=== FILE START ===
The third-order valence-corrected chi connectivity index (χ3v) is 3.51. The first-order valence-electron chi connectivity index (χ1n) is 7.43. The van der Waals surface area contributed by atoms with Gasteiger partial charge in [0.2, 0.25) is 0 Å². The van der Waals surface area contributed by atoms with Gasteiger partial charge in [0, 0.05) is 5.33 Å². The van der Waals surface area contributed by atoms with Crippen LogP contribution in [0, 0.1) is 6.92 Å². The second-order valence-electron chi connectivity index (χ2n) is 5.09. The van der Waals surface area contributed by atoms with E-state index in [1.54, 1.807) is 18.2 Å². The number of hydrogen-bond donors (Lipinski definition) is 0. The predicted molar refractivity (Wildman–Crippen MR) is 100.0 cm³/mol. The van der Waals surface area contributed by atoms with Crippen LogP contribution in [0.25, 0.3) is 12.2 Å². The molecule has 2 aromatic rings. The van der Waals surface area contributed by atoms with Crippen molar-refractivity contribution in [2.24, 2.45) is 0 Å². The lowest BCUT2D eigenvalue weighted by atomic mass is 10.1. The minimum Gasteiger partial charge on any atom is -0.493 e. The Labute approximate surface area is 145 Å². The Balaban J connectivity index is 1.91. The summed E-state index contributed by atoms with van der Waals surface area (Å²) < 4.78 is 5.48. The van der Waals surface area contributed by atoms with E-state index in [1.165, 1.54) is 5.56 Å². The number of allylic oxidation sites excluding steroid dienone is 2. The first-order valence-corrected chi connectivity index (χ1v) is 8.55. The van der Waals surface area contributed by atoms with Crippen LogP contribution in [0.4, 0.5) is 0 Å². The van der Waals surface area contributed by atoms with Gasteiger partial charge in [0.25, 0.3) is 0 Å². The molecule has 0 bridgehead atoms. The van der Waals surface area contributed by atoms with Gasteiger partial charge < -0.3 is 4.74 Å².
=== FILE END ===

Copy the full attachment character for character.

The third-order valence-corrected chi connectivity index (χ3v) is 3.51. The first-order valence-electron chi connectivity index (χ1n) is 7.43. The van der Waals surface area contributed by atoms with Gasteiger partial charge in [0.2, 0.25) is 0 Å². The van der Waals surface area contributed by atoms with Gasteiger partial charge in [0, 0.05) is 5.33 Å². The van der Waals surface area contributed by atoms with Crippen LogP contribution in [0, 0.1) is 6.92 Å². The second-order valence-electron chi connectivity index (χ2n) is 5.09. The van der Waals surface area contributed by atoms with E-state index in [1.54, 1.807) is 18.2 Å². The number of hydrogen-bond donors (Lipinski definition) is 0. The predicted molar refractivity (Wildman–Crippen MR) is 100.0 cm³/mol. The van der Waals surface area contributed by atoms with Crippen LogP contribution in [0.25, 0.3) is 12.2 Å². The molecule has 2 aromatic rings. The van der Waals surface area contributed by atoms with Crippen molar-refractivity contribution in [2.24, 2.45) is 0 Å². The lowest BCUT2D eigenvalue weighted by atomic mass is 10.1. The minimum Gasteiger partial charge on any atom is -0.493 e. The Labute approximate surface area is 145 Å². The Balaban J connectivity index is 1.91. The summed E-state index contributed by atoms with van der Waals surface area (Å²) < 4.78 is 5.48. The van der Waals surface area contributed by atoms with E-state index in [1.165, 1.54) is 5.56 Å². The number of allylic oxidation sites excluding steroid dienone is 2. The first-order valence-corrected chi connectivity index (χ1v) is 8.55. The van der Waals surface area contributed by atoms with Crippen LogP contribution in [0.4, 0.5) is 0 Å². The van der Waals surface area contributed by atoms with Gasteiger partial charge in [0.25, 0.3) is 0 Å². The molecule has 0 bridgehead atoms. The van der Waals surface area contributed by atoms with Gasteiger partial charge < -0.3 is 4.74 Å².